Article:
The star-studded Supermassive Games survival-horror hit for the PlayStation 4 is as creepy as it is beautiful. Loosely emulating games like Quantic Dream’s Heavy Rain, this story-centred title focuses on sensitive decision-making, that effect characters’ fates, and whether they get dismembered or not.
Until Dawn is episodic in nature (with a very peculiar intermission between each episode) and crafted like a miniseries. Much effort has been put into making the game feel movie-like, with voyeuristic camera angles and progressive and reactive gameplay. It is a very refreshing title indeed, that is as much fun to watch as it is to play.
With actors such as Peter Stormare (Prison Break) and Hayden Panettiere (Heroes) bringing fantastically realistic characters to life, this is one of the most cinematic gaming experiences out there. Throw in a jarring soundtrack and a gloomy snow-capped setting and you’ve got an intriguing fusion of horror film and survival-horror gaming.
Grab your expensive headphones and your mom’s Xanax prescription, because this game is as involving as it gets, and will need your undivided attention if you’re going to carry the story effectively. You are the director here, and it is up to you how things pan out.
Revolving around a group of preppy youngsters – unwittingly summoned to a splatter-fest set in some remote yet gorgeous snowy mountains in British Columbia – players will continually swap between each good-looking character as they attempt to gather clues and survive an onslaught of deadly situations.
Quick-time event jump-scares
Players must combine reflexes with detective-skills to keep as many of the playable characters alive. The story is yours to craft, and almost every narrative-based step forwards is yours to take. By picking up mysterious premonitions (which are kind of spoilerish), one can daringly avoid as much atrocious fatalism as possible.
‘The thing is – I don’t really want any of these unlikable kids to survive. They’re arrogant and shallow – and I am sadistic – and I want to see some well-rendered gore; I’m going to lead each one into the lion’s den!’ is what many people playing this game probably thought.
One could pursue this tactic, but that would just squash much of the game’s excellent story and events, and possibly prohibit one from uncovering a titillating mystery. Diligent life-saving and clue-collecting is required for achieving maximum reward and the best possible ending.
If you’ve played Heavy Rain on the PlayStation 3 then you know what kind of gameplay to expect. Players will work through the action dealing with quick-time events and methodological button-pressing sequences. Although the button-tapping antics aren’t as developed as Heavy Rain, it’s still highly thrilling knowing that pressing the wrong button when leaping for a ledge results in a brainy mess.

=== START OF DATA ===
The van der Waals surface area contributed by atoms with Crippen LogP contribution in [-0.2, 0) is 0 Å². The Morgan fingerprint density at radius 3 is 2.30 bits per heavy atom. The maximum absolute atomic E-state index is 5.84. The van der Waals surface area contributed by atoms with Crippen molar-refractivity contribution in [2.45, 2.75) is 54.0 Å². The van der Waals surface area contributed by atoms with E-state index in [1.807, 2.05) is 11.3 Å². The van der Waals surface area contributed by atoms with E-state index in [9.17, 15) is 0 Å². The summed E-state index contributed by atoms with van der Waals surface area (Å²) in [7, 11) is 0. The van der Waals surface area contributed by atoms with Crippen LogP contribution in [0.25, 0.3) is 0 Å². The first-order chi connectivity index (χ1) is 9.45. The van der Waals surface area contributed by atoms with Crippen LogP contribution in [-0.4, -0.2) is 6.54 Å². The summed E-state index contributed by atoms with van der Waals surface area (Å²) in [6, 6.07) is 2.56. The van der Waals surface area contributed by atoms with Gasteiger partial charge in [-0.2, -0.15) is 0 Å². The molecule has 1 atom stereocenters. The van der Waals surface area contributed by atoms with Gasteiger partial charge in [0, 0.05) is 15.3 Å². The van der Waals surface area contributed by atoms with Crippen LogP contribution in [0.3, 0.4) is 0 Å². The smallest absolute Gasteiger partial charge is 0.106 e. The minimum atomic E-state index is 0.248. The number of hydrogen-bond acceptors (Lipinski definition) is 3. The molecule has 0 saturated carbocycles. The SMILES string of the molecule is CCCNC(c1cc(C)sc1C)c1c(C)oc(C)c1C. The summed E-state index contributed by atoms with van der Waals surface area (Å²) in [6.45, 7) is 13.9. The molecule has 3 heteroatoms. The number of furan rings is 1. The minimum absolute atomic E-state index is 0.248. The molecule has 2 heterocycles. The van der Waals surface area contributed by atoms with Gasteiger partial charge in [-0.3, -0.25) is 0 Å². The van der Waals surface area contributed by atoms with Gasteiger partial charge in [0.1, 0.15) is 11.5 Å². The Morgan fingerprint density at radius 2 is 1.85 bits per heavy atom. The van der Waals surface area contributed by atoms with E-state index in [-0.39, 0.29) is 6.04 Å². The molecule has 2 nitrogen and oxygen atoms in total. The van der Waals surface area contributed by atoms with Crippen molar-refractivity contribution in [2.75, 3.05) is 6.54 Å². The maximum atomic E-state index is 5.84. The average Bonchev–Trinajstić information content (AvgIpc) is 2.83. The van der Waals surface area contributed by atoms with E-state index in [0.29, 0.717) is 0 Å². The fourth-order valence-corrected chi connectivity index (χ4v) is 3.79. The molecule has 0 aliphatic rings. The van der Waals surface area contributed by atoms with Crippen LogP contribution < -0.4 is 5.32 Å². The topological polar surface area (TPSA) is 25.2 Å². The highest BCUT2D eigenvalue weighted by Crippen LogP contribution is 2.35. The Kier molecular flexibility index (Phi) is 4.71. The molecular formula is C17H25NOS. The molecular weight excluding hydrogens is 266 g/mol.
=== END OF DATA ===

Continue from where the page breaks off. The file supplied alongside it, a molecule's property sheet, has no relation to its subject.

In the case of regrettable screw-ups resulting in the death of a charming twenty-something, don’t even try instantly turning off your console. The developers knew such tactics would be afoot, and so cleverly installed the most punishing autosave system ever made, which will resume the game exactly where you left off.
There is also much use of the DualShock 4’s added gizmos, such as swiping the touch pad to turn pages or unlock bolts, using the motion sensor by waving the controller around to aim weapons and torches.
As for the horror, there is much homage to various classic horror classics like Saw and Friday the 13th. While tension is pretty constant through the use of rattling violin-scraping and obscure environments, I didn’t find the game anywhere near as terrifying as something like Silent Hill. This is due to the fact that if something ever jumped out at me, it would be a quick-time event.
The meat of the fear probably came from the many jump-scares, which although gimmicky, are still very entertaining. You’ll also be chased a lot and have to decide between continuing to run, or hide, which is an interesting twist on terror: ‘Was that the right idea and am I about to lose another character?’
There are also fantastic moments of stunned stillness where a petrified character must remain completely still to avoid detection. This is achieved by holding the controller as still as possible, pretty difficult for those with an easily perturbed nature. If you don’t fancy using anything more than your index fingers and thumbs to play, you can always just select the simpler controls set up.
This game is for the thoughtful player that enjoys an absorbing story, slowly plodding about searching for clues. That’s not to say more adventurous gamers won’t enjoy it, as there is much heart-pounding action to be had, provided you don’t mind swapping platform for quick-time.
The game also goes deep into the traits of each character. Players should take note of each person’s fluctuating personality traits, as well as the relationships between the cast, which is displayed in bar-metres. Your decisions will often affect these relationships, which will obviously sway things like being saved or betrayed.
Key decisions will prompt a ‘Butterfly Effect’ moment; seemingly insignificant events will have massive repercussions later on. Weigh your choices against each other and try to predict what the outcome will be before picking a direction. Players can be more effective at decision-making through the studious piecing-together of clues and premonitions.
This is a game you will want to play again at least once. Being only about nine hours long (I clocked it in a few days), there are dozens of different possible scenarios and deaths to enjoy in the next play-through. Other than the movement feeling like an early Resident Evil title, this is an absolute slaughter of a game that will keep your sweaty palms glued to the controller.